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Not-So-Healthy Health Foods

A lot of times we have the impression that something is healthy just by its name but that is not always the case. I came across this great article from that exposes foods that are typically labeled as healthy, but aren't:

  1. Enhanced waters: Why drink ordinary water when you can drink “nutrient-enhanced water”? Well, maybe because these “enhanced” waters are just sugar water with a touch of nutrients and a lot of hype. There is no evidence that the ingredients prevent colds, boost health and energy, or reduce disease risk. They also come at a high price, some cost up to $1.50, two to three times the price of plain bottled water.

    Watch out for the serving sizes, too. A Glaceau VitaminWater says it supplies half of your daily need for some of the nutrients. But you have to drink the entire bottle, which according to the label would be 2.5 servings and 125 calories, almost the same amount of sugar calories as you'd get in a cola. In reality, you're getting only 7 out of the 40+ nutrients you need. Even then, the amount is miniscule. For example, the vitamin C you'll get from drinking an entire bottle of Glaceau VitaminWater could easily be gotten from eating two strawberries, for a fraction of the calories. You are much better off taking a moderate-dose multiple vitamin and mineral supplement and leaving these enhanced waters on the grocery store shelf.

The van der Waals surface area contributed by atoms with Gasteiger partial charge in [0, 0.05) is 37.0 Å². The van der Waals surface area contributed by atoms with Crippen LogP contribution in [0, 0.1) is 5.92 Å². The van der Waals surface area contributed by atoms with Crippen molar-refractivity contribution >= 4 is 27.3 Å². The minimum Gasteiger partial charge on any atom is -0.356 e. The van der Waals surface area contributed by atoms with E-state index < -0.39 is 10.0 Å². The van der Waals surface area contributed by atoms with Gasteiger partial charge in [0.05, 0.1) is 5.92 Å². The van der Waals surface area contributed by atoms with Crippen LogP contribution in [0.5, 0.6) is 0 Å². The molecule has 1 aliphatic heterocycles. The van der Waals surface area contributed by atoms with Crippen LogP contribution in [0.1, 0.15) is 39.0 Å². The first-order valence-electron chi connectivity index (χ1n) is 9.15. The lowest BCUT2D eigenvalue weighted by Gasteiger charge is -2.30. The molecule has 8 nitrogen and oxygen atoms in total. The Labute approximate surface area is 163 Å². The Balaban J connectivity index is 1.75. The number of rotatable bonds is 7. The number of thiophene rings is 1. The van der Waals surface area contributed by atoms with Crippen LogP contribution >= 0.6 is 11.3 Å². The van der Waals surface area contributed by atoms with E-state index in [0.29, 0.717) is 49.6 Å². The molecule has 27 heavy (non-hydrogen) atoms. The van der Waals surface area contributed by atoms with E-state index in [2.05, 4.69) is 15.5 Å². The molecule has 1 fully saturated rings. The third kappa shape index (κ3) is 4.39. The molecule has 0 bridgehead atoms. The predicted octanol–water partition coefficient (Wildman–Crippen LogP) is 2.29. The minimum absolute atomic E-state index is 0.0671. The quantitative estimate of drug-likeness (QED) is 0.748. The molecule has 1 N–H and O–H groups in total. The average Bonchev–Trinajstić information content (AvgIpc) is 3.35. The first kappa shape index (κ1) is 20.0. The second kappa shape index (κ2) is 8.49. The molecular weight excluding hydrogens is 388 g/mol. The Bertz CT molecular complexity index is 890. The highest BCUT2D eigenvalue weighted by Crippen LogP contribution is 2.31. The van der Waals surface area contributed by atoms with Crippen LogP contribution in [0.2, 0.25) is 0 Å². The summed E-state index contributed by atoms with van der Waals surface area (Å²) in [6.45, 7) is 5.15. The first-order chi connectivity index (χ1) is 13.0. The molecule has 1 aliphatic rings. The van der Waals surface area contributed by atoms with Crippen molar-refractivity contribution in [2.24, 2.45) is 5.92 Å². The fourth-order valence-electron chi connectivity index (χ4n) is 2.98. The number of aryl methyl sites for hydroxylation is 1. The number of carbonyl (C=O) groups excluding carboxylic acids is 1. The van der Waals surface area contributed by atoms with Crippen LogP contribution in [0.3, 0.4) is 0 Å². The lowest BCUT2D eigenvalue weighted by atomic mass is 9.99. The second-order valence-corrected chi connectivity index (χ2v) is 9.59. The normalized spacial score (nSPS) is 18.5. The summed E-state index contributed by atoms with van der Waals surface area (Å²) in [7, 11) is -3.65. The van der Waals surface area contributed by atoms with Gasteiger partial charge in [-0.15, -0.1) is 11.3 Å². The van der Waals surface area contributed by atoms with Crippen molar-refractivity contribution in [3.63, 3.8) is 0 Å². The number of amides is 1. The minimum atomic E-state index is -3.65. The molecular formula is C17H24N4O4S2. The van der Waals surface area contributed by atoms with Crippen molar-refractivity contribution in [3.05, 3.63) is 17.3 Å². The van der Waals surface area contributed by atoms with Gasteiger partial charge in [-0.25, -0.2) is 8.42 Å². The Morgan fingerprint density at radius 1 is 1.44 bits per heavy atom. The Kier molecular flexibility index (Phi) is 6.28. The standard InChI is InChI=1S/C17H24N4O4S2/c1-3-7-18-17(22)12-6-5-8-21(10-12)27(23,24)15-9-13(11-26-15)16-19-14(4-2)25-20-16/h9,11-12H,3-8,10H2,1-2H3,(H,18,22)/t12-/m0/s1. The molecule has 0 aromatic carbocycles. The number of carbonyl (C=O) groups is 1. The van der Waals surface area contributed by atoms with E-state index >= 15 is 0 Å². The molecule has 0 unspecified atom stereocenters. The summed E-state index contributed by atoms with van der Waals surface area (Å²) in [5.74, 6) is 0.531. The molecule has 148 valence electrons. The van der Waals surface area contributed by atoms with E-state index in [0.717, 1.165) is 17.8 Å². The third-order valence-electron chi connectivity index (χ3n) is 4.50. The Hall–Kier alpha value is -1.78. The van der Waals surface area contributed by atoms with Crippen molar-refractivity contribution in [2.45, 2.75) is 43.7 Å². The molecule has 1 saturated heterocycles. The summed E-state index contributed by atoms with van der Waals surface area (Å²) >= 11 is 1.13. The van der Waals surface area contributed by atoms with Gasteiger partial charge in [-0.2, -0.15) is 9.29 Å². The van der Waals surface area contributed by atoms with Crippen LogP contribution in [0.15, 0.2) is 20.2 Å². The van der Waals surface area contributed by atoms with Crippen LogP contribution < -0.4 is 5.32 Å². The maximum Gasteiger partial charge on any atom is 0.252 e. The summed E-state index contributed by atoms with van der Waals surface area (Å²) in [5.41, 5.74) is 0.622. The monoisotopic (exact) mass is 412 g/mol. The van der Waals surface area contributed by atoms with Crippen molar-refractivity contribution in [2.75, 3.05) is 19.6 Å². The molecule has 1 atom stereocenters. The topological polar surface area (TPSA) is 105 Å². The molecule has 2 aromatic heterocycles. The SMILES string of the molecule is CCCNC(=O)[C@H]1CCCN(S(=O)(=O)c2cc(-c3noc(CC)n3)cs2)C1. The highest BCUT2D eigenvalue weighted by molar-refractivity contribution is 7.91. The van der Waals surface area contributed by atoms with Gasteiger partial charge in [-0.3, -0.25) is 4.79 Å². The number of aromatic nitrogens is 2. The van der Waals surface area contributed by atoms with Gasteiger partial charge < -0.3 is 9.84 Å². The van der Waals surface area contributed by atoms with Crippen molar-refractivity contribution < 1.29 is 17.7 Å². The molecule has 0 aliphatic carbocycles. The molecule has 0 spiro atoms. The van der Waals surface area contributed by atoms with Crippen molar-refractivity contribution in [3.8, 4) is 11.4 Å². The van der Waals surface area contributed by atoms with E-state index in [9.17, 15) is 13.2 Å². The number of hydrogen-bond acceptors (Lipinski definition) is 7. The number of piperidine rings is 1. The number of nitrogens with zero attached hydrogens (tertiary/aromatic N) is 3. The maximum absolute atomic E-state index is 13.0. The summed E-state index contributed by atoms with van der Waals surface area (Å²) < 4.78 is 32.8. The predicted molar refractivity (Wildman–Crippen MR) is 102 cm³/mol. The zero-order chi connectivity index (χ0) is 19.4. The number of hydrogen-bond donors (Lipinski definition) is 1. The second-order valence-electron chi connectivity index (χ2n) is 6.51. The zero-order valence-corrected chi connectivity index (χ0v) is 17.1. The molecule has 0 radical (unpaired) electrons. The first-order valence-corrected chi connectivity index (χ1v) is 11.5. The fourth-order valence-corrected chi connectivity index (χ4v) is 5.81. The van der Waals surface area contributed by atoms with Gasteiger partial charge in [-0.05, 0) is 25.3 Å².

2. What about whole grain bread or salads,

  3. Whole grain bread: The brown wrappers of multi-grain, whole wheat, 7 grain, oat or rye breads all look so wholesome and healthy. Think again. Flip it over and read the ingredient list. If you see “wheat flour” or “enriched flour” as the first or second ingredient, you have mostly refined white bread with some whole grains added.
  4. Salads: Salads are often the answer to everything from waistlines to health. However, many fatty concoctions are guzzled under the guise of “salad fixings.” The fact that salad dressing is the number one source of fat in women's diets attests to the confusion over what is really a healthful salad and what is a fat-laden disaster.

    Skip anything mixed with oil, mayonnaise, cheese or whipped cream. This includes potato or pasta salads, Mexican meat or cheese sauces, tuna mixed with mayonnaise, egg salad, macaroni and cheese, tartar sauce and Waldorf salad. A one-ladle serving of these foods could contribute up to three tablespoons of fat to the meal. Remember that one small ladle drizzles two tablespoons of dressing onto your plate, or up to four teaspoons of fat and 170 calories. In essence, too much of the wrong dressing can transform four cups of low-fat vegetables into a 70% fat calorie lunch! Place some low-fat dressing in a small dish and dunk your fork lightly into the dressing before each bite.

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